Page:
Meanwhile, the US is getting more and more worried by Axis victories, and is building up forces, probably a little faster than in our timeline. The Germans are getting more and more annoyed by US interference. The Japanese are getting more and more tempted by British weakness in the east. On the other hand, the British have been building up there. With the loss of the Middle East, Indonesian oil has become more important to the empire. Combat power that would have gone to the Middle East goes to Malaysia and Singapore.

Sikh soldier in Italy
A Sikh Indian Army soldier holds up a Nazi flag after the surrender of Axis forces in Italy, May 1945 (Wikimedia Commons)

Some of those forces also go to India. German forces in Iran are entirely too close to India for British comfort. Afghanistan has become a crucial element in the war, with the Germans and British backing rival factions inside the country. The Germans have a rather ineffective “Indian Liberation Army”, made up of former Indian prisoners of war from the British Army defeats in the Middle East. The Germans and British duel along the Iranian border, but the British are too weak to take the offensive and the Germans are too busy elsewhere.

Hitler now holds Palestine. He delegates solution of the “Jewish problem” to radical Arab factions in Palestine.

With the Middle East in German hands, the British face a dilemma. On the one hand they want the US in the war, and provoking Japan is the easiest way to make that happen. On the other hand, the remainder of the British Empire is dependent on Dutch East Indies oil, and that oil would be a Japanese target if Japan entered the war. In this timeline, the British work hard to avoid provoking Japan, successfully pushing the US not to impose an oil embargo on the Japanese in mid-1941.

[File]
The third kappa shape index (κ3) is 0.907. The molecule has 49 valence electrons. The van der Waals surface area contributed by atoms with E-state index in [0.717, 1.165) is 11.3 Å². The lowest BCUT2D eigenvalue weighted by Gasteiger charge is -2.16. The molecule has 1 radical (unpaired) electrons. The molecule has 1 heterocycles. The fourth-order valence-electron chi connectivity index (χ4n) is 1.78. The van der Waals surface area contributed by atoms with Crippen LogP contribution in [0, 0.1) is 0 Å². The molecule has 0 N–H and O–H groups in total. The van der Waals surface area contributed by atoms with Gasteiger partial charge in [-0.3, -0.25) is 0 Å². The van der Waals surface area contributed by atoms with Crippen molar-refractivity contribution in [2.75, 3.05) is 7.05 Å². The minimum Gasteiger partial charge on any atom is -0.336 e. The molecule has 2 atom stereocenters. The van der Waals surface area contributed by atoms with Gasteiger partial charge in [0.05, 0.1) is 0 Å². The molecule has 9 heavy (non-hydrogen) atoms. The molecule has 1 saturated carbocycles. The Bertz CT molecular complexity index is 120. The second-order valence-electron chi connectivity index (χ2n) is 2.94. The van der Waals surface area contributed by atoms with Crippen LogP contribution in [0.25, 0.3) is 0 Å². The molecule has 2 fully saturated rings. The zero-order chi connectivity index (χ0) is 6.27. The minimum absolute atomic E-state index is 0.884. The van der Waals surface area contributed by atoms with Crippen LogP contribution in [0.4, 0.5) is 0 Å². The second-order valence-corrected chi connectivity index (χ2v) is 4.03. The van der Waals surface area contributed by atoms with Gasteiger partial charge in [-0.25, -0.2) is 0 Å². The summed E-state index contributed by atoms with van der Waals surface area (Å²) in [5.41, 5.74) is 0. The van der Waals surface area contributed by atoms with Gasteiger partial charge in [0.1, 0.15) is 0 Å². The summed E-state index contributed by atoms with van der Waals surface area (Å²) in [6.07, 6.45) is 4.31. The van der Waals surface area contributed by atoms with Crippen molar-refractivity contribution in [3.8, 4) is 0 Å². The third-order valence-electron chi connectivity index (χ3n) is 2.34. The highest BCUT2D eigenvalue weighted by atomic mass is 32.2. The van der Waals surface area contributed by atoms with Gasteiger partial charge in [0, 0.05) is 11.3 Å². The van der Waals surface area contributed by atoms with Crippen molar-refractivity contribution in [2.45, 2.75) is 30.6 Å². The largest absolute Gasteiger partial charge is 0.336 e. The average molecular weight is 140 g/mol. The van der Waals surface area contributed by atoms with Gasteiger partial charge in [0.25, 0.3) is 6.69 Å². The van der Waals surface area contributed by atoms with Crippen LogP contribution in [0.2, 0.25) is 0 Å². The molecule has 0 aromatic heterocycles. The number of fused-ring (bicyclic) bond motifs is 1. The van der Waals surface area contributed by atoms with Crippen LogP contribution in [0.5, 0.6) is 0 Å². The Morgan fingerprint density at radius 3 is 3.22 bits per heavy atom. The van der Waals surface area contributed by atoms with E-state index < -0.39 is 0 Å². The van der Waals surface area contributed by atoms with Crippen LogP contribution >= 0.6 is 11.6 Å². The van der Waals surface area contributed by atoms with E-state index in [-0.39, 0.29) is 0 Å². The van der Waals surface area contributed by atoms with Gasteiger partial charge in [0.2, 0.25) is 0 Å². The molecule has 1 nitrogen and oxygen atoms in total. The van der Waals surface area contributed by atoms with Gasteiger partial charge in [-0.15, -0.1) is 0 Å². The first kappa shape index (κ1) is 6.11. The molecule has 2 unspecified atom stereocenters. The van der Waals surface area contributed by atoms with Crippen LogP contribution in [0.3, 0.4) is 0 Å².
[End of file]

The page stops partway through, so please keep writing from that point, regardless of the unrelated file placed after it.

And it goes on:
Japanese soldier Palembang Dutch Indies
A Japanese soldier watches one of the oil refineries in Palembang on the island of Sumatra in the Dutch Indies burn, February 13-15, 1942 (NIOD)

In Japan, the debate in mid-1941 is not about whether or not to attack the West. It’s about the timing. The Japanese would rather not tie up their forces against the West at a time when there might be easy pickings in the Soviet Union if German victories there lead to a Soviet collapse.

In our timeline, the US oil embargo made an early Japanese attack on the West inevitable. In this timeline, oil is still available, though the shortage due to loss of Middle East fields has allowed prices to skyrocket. In both timelines, the Japanese build up their forces in Manchuria and watch for signs of a Soviet collapse. In this timeline, the signs come, as the Soviets pull forces out of the Far East earlier than they did in our timeline. They do that because they have simply run out of armies to keep the Germans out of Moscow. When Moscow falls anyway, the Japanese army in Manchuria takes that as a signal to attack, which they do in late 1941.

A rump Soviet state keeps fighting at the beginning of 1942, but the fall of Moscow is crucial. It is a transportation hub as well as a symbol for the country. The fall of Moscow also makes the eventual fall of Leningrad inevitable. The German army suffers a great deal in the winter of 1941, but the Soviets have no reserves to take advantage of their weakness.